The Archaeological Site of Volubilis encompasses the remains of a Roman city that was capital of 'Mauritania Tingitana'. It is notable for its high number of mosaic floors.
The site was settled already in the 3rd century BC, before it was annexed by the Romans in about 40 AD. It has a favourable location, due to fertile grounds, for the cultivation of olives. At its heyday, the city probably had 20.000 inhabitants. Most of its large monuments such as the triumphal arch and capitol date from the 2nd and 3rd century AD.
In 2008, the buffer zone of this WHS was extended to include the surrounding plain and mountains and the pilgrimage town of Moulay Idriss. The saint Idriss I had made Volubilis his home before founding Fez and Moulay Idriss.
Map of VolubilisLoad map
Visiting Morocco, there were a lot of things we weren’t prepared for. There was the sheer diversity of the topography. There was the beauty and the color. And yes, Volubilis was certainly one of those surprises.
Dating from the 3rd century BC, Volubilis was the ancient capital of the kingdom of Mauretania, such as it was. Then became a Roman stronghold, then an independent Christian community before becoming the seat of an Islamic dynasty. That’s a lot of change for one city to see. And each of those changes can be seen etched in the architecture (and ruins) of the site.
Like most visitors, we were captivated by the giant triumphal Arch of Caracalla for its grandness. And we fell in love with fine details of the mosaic tile floors, which are well preserved to this day.
The city was an empire unto itself. Even being on the far southwest edge of the Roman Empire, it was a formidable city. We struggled to understand how over 20,000 people could here. And, this was one of the wealthiest cities in the world. Certainly, the art and architecture speak to the affluence of the people who lived in the ancient site.
It’s safe to say that Volubilis was one of the highlights of visiting Morocco!
Read more from Travel Addicts here.
I visited this WHS in March 2018. Since the site opens at 08:30 and the morning light is best for photography of the main features and mosaics, I decided to start my day trip early with Volubilis first, Moulay Idriss next and Meknes afterwards. This is a very easy and enjoyable day trip. Even though the sites may not be the very best on the list, together they make one of the best day trips I ever did.
Volubilis is a partly excavated Roman city which is commonly considered also as the ancient capital of the Roman-Berber kingdom of Mauretania. It has all the features and ruins you'd expect in a Roman city and exterior mosaics still in place without any means of protection except a few ropes to prevent tour groups from stepping on the tesserae. The absolute plus point is the beautiful natural setting which the site still enjoys except from the neatly perched town of Moulay Idriss some 3km away.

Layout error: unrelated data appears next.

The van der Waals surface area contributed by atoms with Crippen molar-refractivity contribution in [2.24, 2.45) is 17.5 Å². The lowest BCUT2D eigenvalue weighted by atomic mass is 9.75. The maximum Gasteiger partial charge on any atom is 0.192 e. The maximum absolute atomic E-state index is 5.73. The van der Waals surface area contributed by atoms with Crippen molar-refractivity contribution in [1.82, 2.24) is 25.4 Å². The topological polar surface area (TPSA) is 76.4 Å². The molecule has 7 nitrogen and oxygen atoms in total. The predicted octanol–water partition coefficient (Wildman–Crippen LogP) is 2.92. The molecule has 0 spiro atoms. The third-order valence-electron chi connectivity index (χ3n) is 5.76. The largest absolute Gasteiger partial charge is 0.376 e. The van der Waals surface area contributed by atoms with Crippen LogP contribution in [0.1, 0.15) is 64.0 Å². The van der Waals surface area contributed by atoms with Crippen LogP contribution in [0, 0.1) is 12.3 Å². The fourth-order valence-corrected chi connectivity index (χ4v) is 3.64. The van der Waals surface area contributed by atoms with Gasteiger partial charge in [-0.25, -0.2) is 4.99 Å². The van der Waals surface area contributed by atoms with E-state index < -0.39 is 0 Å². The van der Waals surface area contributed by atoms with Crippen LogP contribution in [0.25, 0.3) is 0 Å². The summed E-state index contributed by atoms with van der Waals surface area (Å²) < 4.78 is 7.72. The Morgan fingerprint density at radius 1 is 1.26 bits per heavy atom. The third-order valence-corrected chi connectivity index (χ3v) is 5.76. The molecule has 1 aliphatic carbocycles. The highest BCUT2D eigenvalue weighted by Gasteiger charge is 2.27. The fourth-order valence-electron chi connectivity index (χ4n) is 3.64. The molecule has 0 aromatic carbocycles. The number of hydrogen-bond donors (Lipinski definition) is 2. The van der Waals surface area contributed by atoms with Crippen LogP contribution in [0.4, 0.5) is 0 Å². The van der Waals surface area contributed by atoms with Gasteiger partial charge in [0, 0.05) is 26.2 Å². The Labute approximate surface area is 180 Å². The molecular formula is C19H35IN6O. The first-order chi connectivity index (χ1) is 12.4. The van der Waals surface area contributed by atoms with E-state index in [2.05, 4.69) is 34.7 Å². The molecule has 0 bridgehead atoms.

Arriving by car from Fes, I already saw a road sign displaying Volubilis' inscription on the WH list from some 18km away. There is a marble UNESCO inscription plaque too immediately after the ticket booth where you pay your 10 dirhams for an entrance ticket. There is a small (but ugly!) concrete 'interpretation centre' with a few information boards, capitols, columns, tools, remains and a couple of splendid mosaic fragments. It's amazing to be able to see hints of the beauty of an ancient Roman city in ruins juxtaposed with the ability of modern man to build ugly structures which will clearly not withstand the elements over time!
When approaching the site by car you'll pass by the Tangier Gate but the parking lot and ticket booth are situated towards the southern section. As I walked anticlockwise from the southern section, I headed straight towards the Tangier Gate. From here I could really appreciate the outstanding and impressive view not only of the gate but also of the whole Roman outpost.
Passing through the gate, I walked down the Decumanus Maximus which is the most prestigious thoroughfare in the city linking the Tangier Gate with one of the highlights of Volubilis, the Arch of Caracalla or Triumphal Arch (photo), erected in AD 217. The porticoes lead to the adjoining houses on both sides of the road with some exquisite mosaics especially in the House of Venus, the House of the Rider and the House of the Acrobat. What remains of the basilica are a series of arches and columns where several storks have built their nests. Even if you take lots of photos and take your time to take in the surroundings, it would be rather difficult to spend more than 3 hours here so do combine it with at least a short visit of Moulay Idriss Zerhoun.
Considering how far they are from Rome, these ancient Roman ruins are really impressive and it must have been quite a grand outpost they had here in Morocco. As the city grew, they added things like a basilica, a temple and even a triumphal arch - and you can still see parts of these imposing structures today.
As well as the remains of the public buildings, there are quite a few private houses that have parts of their walls remaining and are marked out for you to see. The mosaics in some of them are surprisingly well preserved and they offer as much of an insight into what Volubilis would have been like as the temples and baths.